In many cases, these new highly popular loan products were the only way for first-time home buyers to obtain a home. These shortcuts were misnamed "affordability products" and would have been better described as "obtain-ability products." Long-term affordability, which should be a goal for both consumer and lender, is not associated with these toxic shortcuts.

The home-obtainer-ship shortcuts included "stated-income loans" (which encouraged consumers to lie about their income on mortgage applications), zero down payments, negatively amortized loans, interest-only loans, and short-term suicide loans where the fixed loan period is only two or three years commonly tacked on with an equally long prepayment penalty. Many times the menu of these options would be coupled together.

People who took shortcuts should have waited, and were only able to obtain a home because of the risky loans that will be the culprit of their foreclosures in the coming months and years to follow. Many people facing foreclosure should have waited one, two or even three years before starting the home-buying process.

Communities, the media and industry insiders built up the courage to the would-be home buyers with such rhetoric as, "If you don't buy now you will be priced out forever," and "Real estate prices only go up," and "You can't afford not to buy a home," and "If you buy one property you can make $50K a year, so why not buy two, three or four more properties and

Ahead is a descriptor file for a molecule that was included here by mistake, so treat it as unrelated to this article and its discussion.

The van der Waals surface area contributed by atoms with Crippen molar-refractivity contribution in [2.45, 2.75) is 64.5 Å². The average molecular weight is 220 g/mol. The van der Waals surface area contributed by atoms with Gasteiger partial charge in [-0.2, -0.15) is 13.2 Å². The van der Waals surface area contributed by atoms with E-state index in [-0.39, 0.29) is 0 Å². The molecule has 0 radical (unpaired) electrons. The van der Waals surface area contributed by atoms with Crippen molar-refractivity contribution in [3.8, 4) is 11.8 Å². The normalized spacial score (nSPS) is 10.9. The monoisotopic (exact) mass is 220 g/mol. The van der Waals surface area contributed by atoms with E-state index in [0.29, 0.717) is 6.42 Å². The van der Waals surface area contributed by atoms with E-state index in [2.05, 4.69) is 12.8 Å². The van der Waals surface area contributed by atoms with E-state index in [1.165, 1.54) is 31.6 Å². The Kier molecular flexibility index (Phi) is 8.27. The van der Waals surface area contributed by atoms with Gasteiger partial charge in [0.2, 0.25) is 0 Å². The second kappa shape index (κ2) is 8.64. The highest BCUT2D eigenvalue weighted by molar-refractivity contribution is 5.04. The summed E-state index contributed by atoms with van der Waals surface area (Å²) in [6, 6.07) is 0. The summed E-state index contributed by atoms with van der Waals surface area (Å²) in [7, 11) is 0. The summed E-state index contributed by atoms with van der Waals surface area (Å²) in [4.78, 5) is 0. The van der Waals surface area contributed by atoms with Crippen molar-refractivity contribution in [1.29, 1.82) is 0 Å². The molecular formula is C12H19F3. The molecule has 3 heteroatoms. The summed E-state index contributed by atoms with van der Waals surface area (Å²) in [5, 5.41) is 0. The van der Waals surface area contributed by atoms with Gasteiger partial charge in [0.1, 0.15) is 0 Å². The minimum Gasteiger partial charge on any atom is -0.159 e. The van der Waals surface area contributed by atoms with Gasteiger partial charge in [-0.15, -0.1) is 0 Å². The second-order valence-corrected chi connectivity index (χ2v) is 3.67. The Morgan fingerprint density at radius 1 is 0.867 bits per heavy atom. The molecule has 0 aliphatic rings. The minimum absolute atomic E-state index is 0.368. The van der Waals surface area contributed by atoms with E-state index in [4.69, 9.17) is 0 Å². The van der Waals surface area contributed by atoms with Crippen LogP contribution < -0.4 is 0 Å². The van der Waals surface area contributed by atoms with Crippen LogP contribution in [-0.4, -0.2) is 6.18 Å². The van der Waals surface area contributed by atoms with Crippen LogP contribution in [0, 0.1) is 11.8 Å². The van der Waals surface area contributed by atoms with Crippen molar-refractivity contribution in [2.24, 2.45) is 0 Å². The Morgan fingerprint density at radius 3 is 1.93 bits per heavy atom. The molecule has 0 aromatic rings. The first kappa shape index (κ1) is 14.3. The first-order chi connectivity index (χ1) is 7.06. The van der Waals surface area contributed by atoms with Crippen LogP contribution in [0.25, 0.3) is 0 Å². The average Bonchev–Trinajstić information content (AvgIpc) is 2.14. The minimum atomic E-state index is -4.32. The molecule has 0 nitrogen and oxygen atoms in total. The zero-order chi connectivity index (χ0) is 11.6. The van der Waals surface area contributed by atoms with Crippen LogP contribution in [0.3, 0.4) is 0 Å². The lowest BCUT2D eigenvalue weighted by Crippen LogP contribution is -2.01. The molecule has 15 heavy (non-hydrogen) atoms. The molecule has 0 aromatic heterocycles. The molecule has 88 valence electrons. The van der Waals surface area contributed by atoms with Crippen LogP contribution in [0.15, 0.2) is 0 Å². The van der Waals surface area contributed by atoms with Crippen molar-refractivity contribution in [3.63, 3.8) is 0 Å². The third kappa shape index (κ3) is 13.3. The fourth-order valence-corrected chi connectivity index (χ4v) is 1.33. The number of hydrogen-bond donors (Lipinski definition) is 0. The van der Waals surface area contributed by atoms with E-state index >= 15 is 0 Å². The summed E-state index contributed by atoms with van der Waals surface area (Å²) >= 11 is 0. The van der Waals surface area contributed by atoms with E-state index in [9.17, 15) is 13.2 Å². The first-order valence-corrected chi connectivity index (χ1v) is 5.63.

make even more?"

Lastly, I end with my favorite quote that came from a winner in a real estate game show: "This (market) is not a bubble; bubbles are for bathtubs."

The hype and hysteria we have seen for the past few years gave comfort to people wanting to take out these loans. But with foreclosures sure to happen in droves just around the corner, these people otherwise would have been the ones helping us get out of the future impending home debacle we will continue to experience in 2008, 2009 and 2010.

With these recently foreclosed people now out of the real estate market in 2009, where will that natural progression of home buyers come from? With foreclosure or bankruptcy on their records there will be a lack of qualified candidates to become first-time home buyers in the future. This will cause the future recovery to take longer than in previous real estate corrective cycles.

First-time home buyers are the key to a good real estate market. An old rule of thumb is that with every first-time home buyer entering the market there is a filtering up, which creates three more transactions. A large reason the real estate cycle of the last five years has been so successful is because banks have been able to provide toxic mortgages to first-time home buyers. This has kept the succession of real estate sales going and going like the Energizer bunny.

But as many of you are now thinking, "I haven't seen that bunny on TV for years." There lies the problem -- this market can't keep going.

The market needs more first-time home buyers for it to be successful. Without them, in coming years the real estate market will go the way of the Energizer bunny. In the future, you will think back just like with that commercial and say to yourself, "Oh yeah, I haven't seen home-price appreciation in years."

Steven Krystofiak is a mortgage broker based in California. He is president of the Mortgage Broker Association for Responsible Lending, an advocacy group.

(Read Krystofiak's previous articles, "What is a subprime loan? It depends on whom you ask," and "High-risk loans enable buyers to obtain, not afford homes.")"